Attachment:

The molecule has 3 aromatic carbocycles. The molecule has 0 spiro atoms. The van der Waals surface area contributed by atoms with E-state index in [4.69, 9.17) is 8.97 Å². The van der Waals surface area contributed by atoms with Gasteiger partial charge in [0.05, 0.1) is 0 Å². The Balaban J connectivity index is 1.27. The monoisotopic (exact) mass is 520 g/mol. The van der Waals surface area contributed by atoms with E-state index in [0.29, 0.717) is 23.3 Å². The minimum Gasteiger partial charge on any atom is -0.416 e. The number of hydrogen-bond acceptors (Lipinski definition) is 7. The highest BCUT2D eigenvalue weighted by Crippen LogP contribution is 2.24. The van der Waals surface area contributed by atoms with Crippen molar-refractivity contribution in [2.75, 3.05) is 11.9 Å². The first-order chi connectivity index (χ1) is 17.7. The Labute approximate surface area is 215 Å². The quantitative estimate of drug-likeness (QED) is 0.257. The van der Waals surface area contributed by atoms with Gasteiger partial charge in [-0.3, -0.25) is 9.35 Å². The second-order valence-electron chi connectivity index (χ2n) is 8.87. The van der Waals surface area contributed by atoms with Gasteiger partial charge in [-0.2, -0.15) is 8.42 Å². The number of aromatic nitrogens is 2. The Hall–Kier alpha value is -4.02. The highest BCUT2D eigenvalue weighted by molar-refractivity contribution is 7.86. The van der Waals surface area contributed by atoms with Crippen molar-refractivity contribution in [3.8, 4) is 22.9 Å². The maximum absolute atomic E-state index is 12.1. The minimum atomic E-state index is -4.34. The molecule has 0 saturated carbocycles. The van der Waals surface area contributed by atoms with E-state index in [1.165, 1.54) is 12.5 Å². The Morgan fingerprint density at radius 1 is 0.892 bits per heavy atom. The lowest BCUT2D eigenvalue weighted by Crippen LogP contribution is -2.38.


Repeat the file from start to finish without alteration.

The molecule has 3 aromatic carbocycles. The molecule has 0 spiro atoms. The van der Waals surface area contributed by atoms with E-state index in [4.69, 9.17) is 8.97 Å². The van der Waals surface area contributed by atoms with Gasteiger partial charge in [0.05, 0.1) is 0 Å². The Balaban J connectivity index is 1.27. The monoisotopic (exact) mass is 520 g/mol. The van der Waals surface area contributed by atoms with E-state index in [0.29, 0.717) is 23.3 Å². The minimum Gasteiger partial charge on any atom is -0.416 e. The number of hydrogen-bond acceptors (Lipinski definition) is 7. The highest BCUT2D eigenvalue weighted by Crippen LogP contribution is 2.24. The van der Waals surface area contributed by atoms with Crippen molar-refractivity contribution in [2.75, 3.05) is 11.9 Å². The first-order chi connectivity index (χ1) is 17.7. The Labute approximate surface area is 215 Å². The quantitative estimate of drug-likeness (QED) is 0.257. The van der Waals surface area contributed by atoms with Gasteiger partial charge in [-0.3, -0.25) is 9.35 Å². The second-order valence-electron chi connectivity index (χ2n) is 8.87. The van der Waals surface area contributed by atoms with Gasteiger partial charge in [-0.2, -0.15) is 8.42 Å². The number of aromatic nitrogens is 2. The Hall–Kier alpha value is -4.02. The highest BCUT2D eigenvalue weighted by molar-refractivity contribution is 7.86. The van der Waals surface area contributed by atoms with Crippen molar-refractivity contribution in [3.8, 4) is 22.9 Å². The maximum absolute atomic E-state index is 12.1. The minimum atomic E-state index is -4.34. The molecule has 0 saturated carbocycles. The van der Waals surface area contributed by atoms with E-state index in [1.165, 1.54) is 12.5 Å². The Morgan fingerprint density at radius 1 is 0.892 bits per heavy atom. The lowest BCUT2D eigenvalue weighted by Crippen LogP contribution is -2.38.